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What Equipment Do I Need to Start Plants from Seed?

Not Much, and It Won't Break Your Budget!


Seedling tray
Photo courtesy of Pricegrabber
There are several good reasons to start your own plants from seed. You have a wider range of varieties open to you than you would have if you purchased plants from your local nursery. It's much more economical. For the price of one plant you can buy a few packets of seed, resulting in dozens (and up to hundreds) of plants. And, it's fun. There's nothing quite as rewarding as watching a seed sprout and grow, and eventually produce beautiful blooms or delicious vegetables.

However, there are a few things you need to be successful with indoor seed starting. None of these items are expensive, and many of them can be used year after year.

Equipment for Indoor Seed Starting

Lights: The best lights for your indoor seed starting set up are the shop lights that you can find in any home center or hardware store. These are the four-foot long lights that you hang from the ceiling or a shelf with chains. They are very inexpensive, and are a good choice because you can fit a couple of flats (or several individual pots) under each light. Even more importantly, you can adjust the height of your lights over the seedlings. This is important because your lights should always be two to three inches above the tops of your seedlings. This will ensure that they get enough light and you won't end up with thin, scraggly seedlings. The chains make it easy to keep adjusting your lights during the weeks that your plants live indoors.

Seed Starting Mix: The key in growing successful seedlings is the same as the key in growing successful garden plants, and that is good quality growing medium. In the case of seeds, you need to start with a sterile, soil-free mix. There are several good bagged products that are composed of sphagnum peat and perlite. You can also make your own mix, which is a good option if you are doing a lot of seed sowing. Do not use garden soil, and potting soil is not a good option either. Garden soil is far too heavy and contains pathogens that can result in poor health or death for your seedlings. Potting soil can also contain pathogens, but, depending on the brand, can also be too heavy or contain items like sticks and pebbles. Some even contain chemicals that inhibit germination. A sterile, soil-less mix is what you need.

Containers to Sow In: There is a huge variety of containers that you can choose from when you decide to start from seed. You can use plastic or pressed peat flats for starting a large number of seeds that you will prick out and transplant later. You can buy plastic cell packs, which many of us are familiar with. You can buy individual peat pots or peat pellets, which you put in the ground along with the plant. You can even use recycled materials from around the house, such as individual yogurt cups, egg cartons, or milk cartons. What you use will depend on both your budget and what types of seed you are working with. Each type of container has its strengths and weaknesses, and it seems that every gardener has their own favorite kind of container to start seed in.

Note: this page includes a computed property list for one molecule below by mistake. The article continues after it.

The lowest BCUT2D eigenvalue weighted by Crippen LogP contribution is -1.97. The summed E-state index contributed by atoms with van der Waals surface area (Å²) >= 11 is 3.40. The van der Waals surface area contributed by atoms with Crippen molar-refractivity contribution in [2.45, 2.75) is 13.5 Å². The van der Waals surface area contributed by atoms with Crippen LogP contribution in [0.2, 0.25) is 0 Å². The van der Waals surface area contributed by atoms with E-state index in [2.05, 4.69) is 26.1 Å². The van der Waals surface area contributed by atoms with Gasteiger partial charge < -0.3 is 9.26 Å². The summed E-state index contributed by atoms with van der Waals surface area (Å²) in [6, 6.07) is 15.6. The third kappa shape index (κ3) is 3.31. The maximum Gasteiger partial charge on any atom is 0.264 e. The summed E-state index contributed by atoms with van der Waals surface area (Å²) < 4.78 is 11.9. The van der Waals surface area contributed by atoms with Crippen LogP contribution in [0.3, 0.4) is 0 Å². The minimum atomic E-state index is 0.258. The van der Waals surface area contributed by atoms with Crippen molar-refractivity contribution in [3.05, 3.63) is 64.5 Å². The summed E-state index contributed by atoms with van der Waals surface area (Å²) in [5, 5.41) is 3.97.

Plastic Bags or Covered Trays: When you first plant your seeds, they will need a period of high humidity and even moisture to ensure germination. The best way to guarantee that the soil stays moist is to cover your flat or pot with clear plastic, creating a miniature greenhouse. You can buy kits at the home center or nursery that consist of a bottom tray and clear plastic dome for this purpose, and these are very convenient. You can also buy large zipper bags and place your pots or small flats inside, keeping the plastic away from the soil so it doesn't impede germination.

Misting Bottle and Watering Can or Shallow Tray for Bottom Watering: Watering is a tricky proposition when you first plant your seeds. If the flow of water is too heavy, your seeds will float away or end up in corners of your flats or pots instead of in the center. Your best options early on are to either mist each container well, or to set the entire container in a pan of water for bottom watering. Once your plants have developed roots, a standard watering can will work fine. One with a "rose" attachment is even better.

Plant Markers: You'll need to keep track of what you planted, and plastic or wooden plant markers or tags are the best option for this purpose.

Larger Containers for Transplants: If you are growing large plants like tomatoes, you may need to pot them up into larger containers before they're ready to plant out into the garden.

Fish Emulsion: Once your plants develop their first true set of leaves, they'll need to be fertilized. The soil-less mix you started the seeds in doesn't offer any nourishment to your plants. Once every two weeks, water your seedlings with fish emulsion, which has been diluted by ½ of its normal recommended dosage.

Seeds: The fresher the better, but if they are a year or two old just sow extras in case they don't all germinate.

Other Options: There are a few other items that can make your seed starting set up work easier or more effectively. Other items you might want to add are a timer for the lights (so you won't forget to turn them on or off), a fan to increase air flow and help prevent fungal diseases, and a heat mat for heat-loving seedlings like peppers and eggplants. With these inexpensive items, you can ensure that your plants will get off to a great start.

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